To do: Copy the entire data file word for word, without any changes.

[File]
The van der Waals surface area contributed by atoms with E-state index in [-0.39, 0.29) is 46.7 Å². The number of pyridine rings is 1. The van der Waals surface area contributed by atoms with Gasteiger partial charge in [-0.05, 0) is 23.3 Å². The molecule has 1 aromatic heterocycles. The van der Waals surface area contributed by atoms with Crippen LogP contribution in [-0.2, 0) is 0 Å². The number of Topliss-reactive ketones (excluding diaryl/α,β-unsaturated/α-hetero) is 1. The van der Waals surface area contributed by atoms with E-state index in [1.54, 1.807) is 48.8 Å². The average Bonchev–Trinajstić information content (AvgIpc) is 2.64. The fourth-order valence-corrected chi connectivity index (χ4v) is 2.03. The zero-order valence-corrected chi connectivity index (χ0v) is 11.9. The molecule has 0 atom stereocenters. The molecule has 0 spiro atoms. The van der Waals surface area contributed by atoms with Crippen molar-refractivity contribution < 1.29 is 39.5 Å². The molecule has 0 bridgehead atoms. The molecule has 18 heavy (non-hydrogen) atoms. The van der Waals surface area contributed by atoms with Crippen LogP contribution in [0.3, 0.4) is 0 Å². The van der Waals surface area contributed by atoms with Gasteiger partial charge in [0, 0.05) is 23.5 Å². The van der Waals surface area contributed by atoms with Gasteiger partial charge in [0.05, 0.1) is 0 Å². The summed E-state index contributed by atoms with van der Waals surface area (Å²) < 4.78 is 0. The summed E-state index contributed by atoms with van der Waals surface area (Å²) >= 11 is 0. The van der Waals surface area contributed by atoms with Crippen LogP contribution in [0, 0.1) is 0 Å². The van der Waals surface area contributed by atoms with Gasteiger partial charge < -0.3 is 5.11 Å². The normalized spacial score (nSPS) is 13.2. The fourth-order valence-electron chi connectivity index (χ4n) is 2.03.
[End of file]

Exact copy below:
The van der Waals surface area contributed by atoms with E-state index in [-0.39, 0.29) is 46.7 Å². The number of pyridine rings is 1. The van der Waals surface area contributed by atoms with Gasteiger partial charge in [-0.05, 0) is 23.3 Å². The molecule has 1 aromatic heterocycles. The van der Waals surface area contributed by atoms with Crippen LogP contribution in [-0.2, 0) is 0 Å². The number of Topliss-reactive ketones (excluding diaryl/α,β-unsaturated/α-hetero) is 1. The van der Waals surface area contributed by atoms with E-state index in [1.54, 1.807) is 48.8 Å². The average Bonchev–Trinajstić information content (AvgIpc) is 2.64. The fourth-order valence-corrected chi connectivity index (χ4v) is 2.03. The zero-order valence-corrected chi connectivity index (χ0v) is 11.9. The molecule has 0 atom stereocenters. The molecule has 0 spiro atoms. The van der Waals surface area contributed by atoms with Crippen molar-refractivity contribution < 1.29 is 39.5 Å². The molecule has 0 bridgehead atoms. The molecule has 18 heavy (non-hydrogen) atoms. The van der Waals surface area contributed by atoms with Crippen LogP contribution in [0.3, 0.4) is 0 Å². The van der Waals surface area contributed by atoms with Gasteiger partial charge in [0, 0.05) is 23.5 Å². The van der Waals surface area contributed by atoms with Gasteiger partial charge in [0.05, 0.1) is 0 Å². The summed E-state index contributed by atoms with van der Waals surface area (Å²) < 4.78 is 0. The summed E-state index contributed by atoms with van der Waals surface area (Å²) >= 11 is 0. The van der Waals surface area contributed by atoms with Crippen LogP contribution in [0, 0.1) is 0 Å². The van der Waals surface area contributed by atoms with Gasteiger partial charge < -0.3 is 5.11 Å². The normalized spacial score (nSPS) is 13.2. The fourth-order valence-electron chi connectivity index (χ4n) is 2.03.